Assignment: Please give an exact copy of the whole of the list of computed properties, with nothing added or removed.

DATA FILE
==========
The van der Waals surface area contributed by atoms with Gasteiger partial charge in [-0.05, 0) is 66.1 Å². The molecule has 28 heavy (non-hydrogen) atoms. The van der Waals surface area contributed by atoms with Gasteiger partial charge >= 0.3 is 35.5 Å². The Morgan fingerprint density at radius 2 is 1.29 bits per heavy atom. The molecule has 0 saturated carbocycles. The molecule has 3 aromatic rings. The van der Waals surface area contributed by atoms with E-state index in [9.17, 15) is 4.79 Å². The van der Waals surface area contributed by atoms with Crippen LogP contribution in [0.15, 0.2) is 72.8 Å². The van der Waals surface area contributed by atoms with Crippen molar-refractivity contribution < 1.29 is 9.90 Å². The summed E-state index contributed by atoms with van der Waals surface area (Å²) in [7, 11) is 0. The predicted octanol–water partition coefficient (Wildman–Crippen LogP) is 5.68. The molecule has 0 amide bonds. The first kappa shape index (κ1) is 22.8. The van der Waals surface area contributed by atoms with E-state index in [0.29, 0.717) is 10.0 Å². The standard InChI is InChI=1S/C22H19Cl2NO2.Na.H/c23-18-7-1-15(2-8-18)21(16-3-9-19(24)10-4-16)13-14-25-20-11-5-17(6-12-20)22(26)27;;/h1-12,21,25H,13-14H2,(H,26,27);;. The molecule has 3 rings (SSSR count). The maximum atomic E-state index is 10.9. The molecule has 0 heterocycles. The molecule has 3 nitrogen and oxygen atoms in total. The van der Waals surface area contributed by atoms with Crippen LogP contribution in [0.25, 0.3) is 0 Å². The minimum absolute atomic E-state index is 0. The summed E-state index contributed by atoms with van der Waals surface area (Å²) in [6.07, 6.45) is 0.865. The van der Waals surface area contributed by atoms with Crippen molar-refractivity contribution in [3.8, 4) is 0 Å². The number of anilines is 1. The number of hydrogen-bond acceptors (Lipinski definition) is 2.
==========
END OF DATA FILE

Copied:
The van der Waals surface area contributed by atoms with Gasteiger partial charge in [-0.05, 0) is 66.1 Å². The molecule has 28 heavy (non-hydrogen) atoms. The van der Waals surface area contributed by atoms with Gasteiger partial charge >= 0.3 is 35.5 Å². The Morgan fingerprint density at radius 2 is 1.29 bits per heavy atom. The molecule has 0 saturated carbocycles. The molecule has 3 aromatic rings. The van der Waals surface area contributed by atoms with E-state index in [9.17, 15) is 4.79 Å². The van der Waals surface area contributed by atoms with Crippen LogP contribution in [0.15, 0.2) is 72.8 Å². The van der Waals surface area contributed by atoms with Crippen molar-refractivity contribution < 1.29 is 9.90 Å². The summed E-state index contributed by atoms with van der Waals surface area (Å²) in [7, 11) is 0. The predicted octanol–water partition coefficient (Wildman–Crippen LogP) is 5.68. The molecule has 0 amide bonds. The first kappa shape index (κ1) is 22.8. The van der Waals surface area contributed by atoms with E-state index in [0.29, 0.717) is 10.0 Å². The standard InChI is InChI=1S/C22H19Cl2NO2.Na.H/c23-18-7-1-15(2-8-18)21(16-3-9-19(24)10-4-16)13-14-25-20-11-5-17(6-12-20)22(26)27;;/h1-12,21,25H,13-14H2,(H,26,27);;. The molecule has 3 rings (SSSR count). The maximum atomic E-state index is 10.9. The molecule has 0 heterocycles. The molecule has 3 nitrogen and oxygen atoms in total. The van der Waals surface area contributed by atoms with Crippen LogP contribution in [0.25, 0.3) is 0 Å². The minimum absolute atomic E-state index is 0. The summed E-state index contributed by atoms with van der Waals surface area (Å²) in [6.07, 6.45) is 0.865. The van der Waals surface area contributed by atoms with Crippen molar-refractivity contribution in [3.8, 4) is 0 Å². The number of anilines is 1. The number of hydrogen-bond acceptors (Lipinski definition) is 2.